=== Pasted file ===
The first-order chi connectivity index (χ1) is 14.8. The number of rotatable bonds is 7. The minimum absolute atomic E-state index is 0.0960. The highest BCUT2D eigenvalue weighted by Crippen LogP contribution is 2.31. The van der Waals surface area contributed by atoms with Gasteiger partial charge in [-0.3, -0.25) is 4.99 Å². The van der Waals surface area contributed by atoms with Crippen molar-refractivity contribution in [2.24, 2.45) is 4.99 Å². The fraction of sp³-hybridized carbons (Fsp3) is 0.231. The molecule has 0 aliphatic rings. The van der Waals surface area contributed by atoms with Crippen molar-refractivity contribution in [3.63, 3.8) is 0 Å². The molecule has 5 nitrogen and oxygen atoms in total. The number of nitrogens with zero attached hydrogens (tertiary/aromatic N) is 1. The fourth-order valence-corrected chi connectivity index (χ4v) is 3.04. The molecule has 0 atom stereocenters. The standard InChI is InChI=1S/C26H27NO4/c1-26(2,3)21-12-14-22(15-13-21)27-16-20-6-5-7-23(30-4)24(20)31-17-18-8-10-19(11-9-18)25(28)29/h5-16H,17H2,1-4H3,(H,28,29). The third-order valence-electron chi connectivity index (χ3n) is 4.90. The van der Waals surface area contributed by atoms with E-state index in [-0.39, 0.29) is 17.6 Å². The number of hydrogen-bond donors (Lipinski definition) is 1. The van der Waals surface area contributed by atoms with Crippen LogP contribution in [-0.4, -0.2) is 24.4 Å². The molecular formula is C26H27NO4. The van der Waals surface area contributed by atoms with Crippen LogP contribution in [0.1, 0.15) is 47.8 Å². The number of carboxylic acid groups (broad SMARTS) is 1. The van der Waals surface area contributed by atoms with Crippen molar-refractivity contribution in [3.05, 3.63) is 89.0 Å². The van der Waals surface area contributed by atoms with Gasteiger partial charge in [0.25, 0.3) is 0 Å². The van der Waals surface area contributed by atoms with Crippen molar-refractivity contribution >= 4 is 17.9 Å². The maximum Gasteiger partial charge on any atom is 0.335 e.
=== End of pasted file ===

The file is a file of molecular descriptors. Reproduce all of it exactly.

The first-order chi connectivity index (χ1) is 14.8. The number of rotatable bonds is 7. The minimum absolute atomic E-state index is 0.0960. The highest BCUT2D eigenvalue weighted by Crippen LogP contribution is 2.31. The van der Waals surface area contributed by atoms with Gasteiger partial charge in [-0.3, -0.25) is 4.99 Å². The van der Waals surface area contributed by atoms with Crippen molar-refractivity contribution in [2.24, 2.45) is 4.99 Å². The fraction of sp³-hybridized carbons (Fsp3) is 0.231. The molecule has 0 aliphatic rings. The van der Waals surface area contributed by atoms with Crippen molar-refractivity contribution in [3.63, 3.8) is 0 Å². The molecule has 5 nitrogen and oxygen atoms in total. The number of nitrogens with zero attached hydrogens (tertiary/aromatic N) is 1. The fourth-order valence-corrected chi connectivity index (χ4v) is 3.04. The molecule has 0 atom stereocenters. The standard InChI is InChI=1S/C26H27NO4/c1-26(2,3)21-12-14-22(15-13-21)27-16-20-6-5-7-23(30-4)24(20)31-17-18-8-10-19(11-9-18)25(28)29/h5-16H,17H2,1-4H3,(H,28,29). The third-order valence-electron chi connectivity index (χ3n) is 4.90. The van der Waals surface area contributed by atoms with E-state index in [-0.39, 0.29) is 17.6 Å². The number of hydrogen-bond donors (Lipinski definition) is 1. The van der Waals surface area contributed by atoms with Crippen LogP contribution in [-0.4, -0.2) is 24.4 Å². The molecular formula is C26H27NO4. The van der Waals surface area contributed by atoms with Crippen LogP contribution in [0.1, 0.15) is 47.8 Å². The number of carboxylic acid groups (broad SMARTS) is 1. The van der Waals surface area contributed by atoms with Crippen molar-refractivity contribution in [3.05, 3.63) is 89.0 Å². The van der Waals surface area contributed by atoms with Gasteiger partial charge in [0.25, 0.3) is 0 Å². The van der Waals surface area contributed by atoms with Crippen molar-refractivity contribution >= 4 is 17.9 Å². The maximum Gasteiger partial charge on any atom is 0.335 e.